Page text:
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Pandemic crisis prediction and management

Demonstration of intelligent decision support for pandemic crisis prediction and management within and across European borders (STAMINA)

Communicable diseases have the potential to result in serious cross-border public health threats. Efforts have been made to improve health security in the EU area through sharing of information and services. However management of this type of crisis remains an incredible challenge in a cross-border arena where there are different legal, administrative, professional and political cultures and therefore it becomes harder to detect threats, understand current circumstances and make joint decisions.

STAMINA aims to contribute to this crucial effort by focusing on providing solutions for the preparedness and response phases of the emergency management cycle by facilitating intelligent evidence-based decision support for practitioners at national and regional levels involved in pandemic crises management. For this purpose, STAMINA offers a variety of tools and guidelines. STAMINA leverages on concepts and technology that is either commercially available or has sufficiently matured through previous research projects, but not yet used by the national and regional health emergency planners or first responders of Europe in their daily practice of pandemics management.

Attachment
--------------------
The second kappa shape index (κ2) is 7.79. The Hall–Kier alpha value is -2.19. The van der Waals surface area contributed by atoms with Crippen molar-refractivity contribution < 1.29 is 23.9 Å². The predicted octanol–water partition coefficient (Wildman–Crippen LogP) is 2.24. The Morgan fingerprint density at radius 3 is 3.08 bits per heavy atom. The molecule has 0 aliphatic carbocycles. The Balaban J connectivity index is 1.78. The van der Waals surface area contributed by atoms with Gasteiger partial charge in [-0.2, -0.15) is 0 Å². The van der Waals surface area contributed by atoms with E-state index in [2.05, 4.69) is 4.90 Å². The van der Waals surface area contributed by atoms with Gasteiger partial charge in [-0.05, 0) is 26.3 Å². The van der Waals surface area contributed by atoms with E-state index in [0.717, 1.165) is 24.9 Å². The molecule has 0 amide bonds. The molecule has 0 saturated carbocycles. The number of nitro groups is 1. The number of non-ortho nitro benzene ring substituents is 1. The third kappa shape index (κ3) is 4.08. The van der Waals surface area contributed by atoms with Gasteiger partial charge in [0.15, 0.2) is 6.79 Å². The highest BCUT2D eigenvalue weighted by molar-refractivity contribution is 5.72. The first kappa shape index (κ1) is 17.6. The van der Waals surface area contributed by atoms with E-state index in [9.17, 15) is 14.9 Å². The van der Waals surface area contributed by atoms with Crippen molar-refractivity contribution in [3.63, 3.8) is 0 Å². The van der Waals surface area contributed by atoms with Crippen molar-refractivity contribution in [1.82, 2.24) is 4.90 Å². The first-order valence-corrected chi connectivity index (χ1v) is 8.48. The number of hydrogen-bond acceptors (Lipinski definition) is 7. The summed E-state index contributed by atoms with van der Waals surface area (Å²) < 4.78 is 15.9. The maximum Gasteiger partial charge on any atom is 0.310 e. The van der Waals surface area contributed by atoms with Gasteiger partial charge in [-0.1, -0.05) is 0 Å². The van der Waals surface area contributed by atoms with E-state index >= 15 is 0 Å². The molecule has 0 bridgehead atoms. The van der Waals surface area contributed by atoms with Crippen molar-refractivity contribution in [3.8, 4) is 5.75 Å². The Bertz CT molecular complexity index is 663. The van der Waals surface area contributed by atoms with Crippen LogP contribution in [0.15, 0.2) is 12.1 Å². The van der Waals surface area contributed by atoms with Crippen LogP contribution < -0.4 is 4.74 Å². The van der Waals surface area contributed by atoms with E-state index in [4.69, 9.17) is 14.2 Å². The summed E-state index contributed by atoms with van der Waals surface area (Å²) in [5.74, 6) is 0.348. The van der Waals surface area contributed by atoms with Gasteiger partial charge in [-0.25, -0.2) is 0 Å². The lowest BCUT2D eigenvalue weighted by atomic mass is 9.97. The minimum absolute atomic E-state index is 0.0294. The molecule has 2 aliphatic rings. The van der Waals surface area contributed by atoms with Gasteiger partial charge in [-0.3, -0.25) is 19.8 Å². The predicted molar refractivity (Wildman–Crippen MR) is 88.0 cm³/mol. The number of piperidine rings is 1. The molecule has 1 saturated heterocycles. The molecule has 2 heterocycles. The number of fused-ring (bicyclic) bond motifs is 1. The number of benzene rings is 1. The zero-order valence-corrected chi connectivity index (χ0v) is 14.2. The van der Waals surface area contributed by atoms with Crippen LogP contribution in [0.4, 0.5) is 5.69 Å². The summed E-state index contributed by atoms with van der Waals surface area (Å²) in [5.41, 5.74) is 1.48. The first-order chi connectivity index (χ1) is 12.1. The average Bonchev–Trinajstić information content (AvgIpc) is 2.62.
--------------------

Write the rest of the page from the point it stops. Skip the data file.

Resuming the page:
The Coronavirus pandemic and the way COVID-19 outbreak affects all aspects of our society highlights the need for more research in the area of planning and preparedness for such global crises. STAMINA’s efforts will draw upon evidence and experiences from actions taken in the current pandemic crisis.

Meet the Principal Investigator(s) for the project

Related Research Group(s)


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Computer Science for Social Good - Our group works with partners in the Global South to lead and promote interdisciplinary research in the field of computer science and social good. We focus on investigating and developing new ways and innovative technologies to address challenging socio-economic problems.


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UKRI Research England

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Project last modified 28/03/2022